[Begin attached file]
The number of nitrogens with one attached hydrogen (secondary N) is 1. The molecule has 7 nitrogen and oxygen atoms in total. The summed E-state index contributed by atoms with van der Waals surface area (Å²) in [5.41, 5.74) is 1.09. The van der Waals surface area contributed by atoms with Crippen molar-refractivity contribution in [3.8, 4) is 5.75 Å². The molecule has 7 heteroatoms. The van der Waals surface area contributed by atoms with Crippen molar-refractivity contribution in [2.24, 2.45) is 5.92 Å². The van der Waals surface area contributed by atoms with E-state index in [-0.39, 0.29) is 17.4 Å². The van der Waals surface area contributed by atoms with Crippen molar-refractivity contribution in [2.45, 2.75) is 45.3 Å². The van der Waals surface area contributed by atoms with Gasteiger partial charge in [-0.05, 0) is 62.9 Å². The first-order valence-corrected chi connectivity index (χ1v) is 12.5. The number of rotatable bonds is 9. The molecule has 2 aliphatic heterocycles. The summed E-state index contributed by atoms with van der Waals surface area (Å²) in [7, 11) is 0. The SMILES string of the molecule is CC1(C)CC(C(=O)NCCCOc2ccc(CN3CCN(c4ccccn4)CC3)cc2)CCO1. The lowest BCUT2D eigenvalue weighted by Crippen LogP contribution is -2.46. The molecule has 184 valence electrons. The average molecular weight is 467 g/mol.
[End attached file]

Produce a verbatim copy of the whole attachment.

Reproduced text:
The number of nitrogens with one attached hydrogen (secondary N) is 1. The molecule has 7 nitrogen and oxygen atoms in total. The summed E-state index contributed by atoms with van der Waals surface area (Å²) in [5.41, 5.74) is 1.09. The van der Waals surface area contributed by atoms with Crippen molar-refractivity contribution in [3.8, 4) is 5.75 Å². The molecule has 7 heteroatoms. The van der Waals surface area contributed by atoms with Crippen molar-refractivity contribution in [2.24, 2.45) is 5.92 Å². The van der Waals surface area contributed by atoms with E-state index in [-0.39, 0.29) is 17.4 Å². The van der Waals surface area contributed by atoms with Crippen molar-refractivity contribution in [2.45, 2.75) is 45.3 Å². The van der Waals surface area contributed by atoms with Gasteiger partial charge in [-0.05, 0) is 62.9 Å². The first-order valence-corrected chi connectivity index (χ1v) is 12.5. The number of rotatable bonds is 9. The molecule has 2 aliphatic heterocycles. The summed E-state index contributed by atoms with van der Waals surface area (Å²) in [7, 11) is 0. The SMILES string of the molecule is CC1(C)CC(C(=O)NCCCOc2ccc(CN3CCN(c4ccccn4)CC3)cc2)CCO1. The lowest BCUT2D eigenvalue weighted by Crippen LogP contribution is -2.46. The molecule has 184 valence electrons. The average molecular weight is 467 g/mol.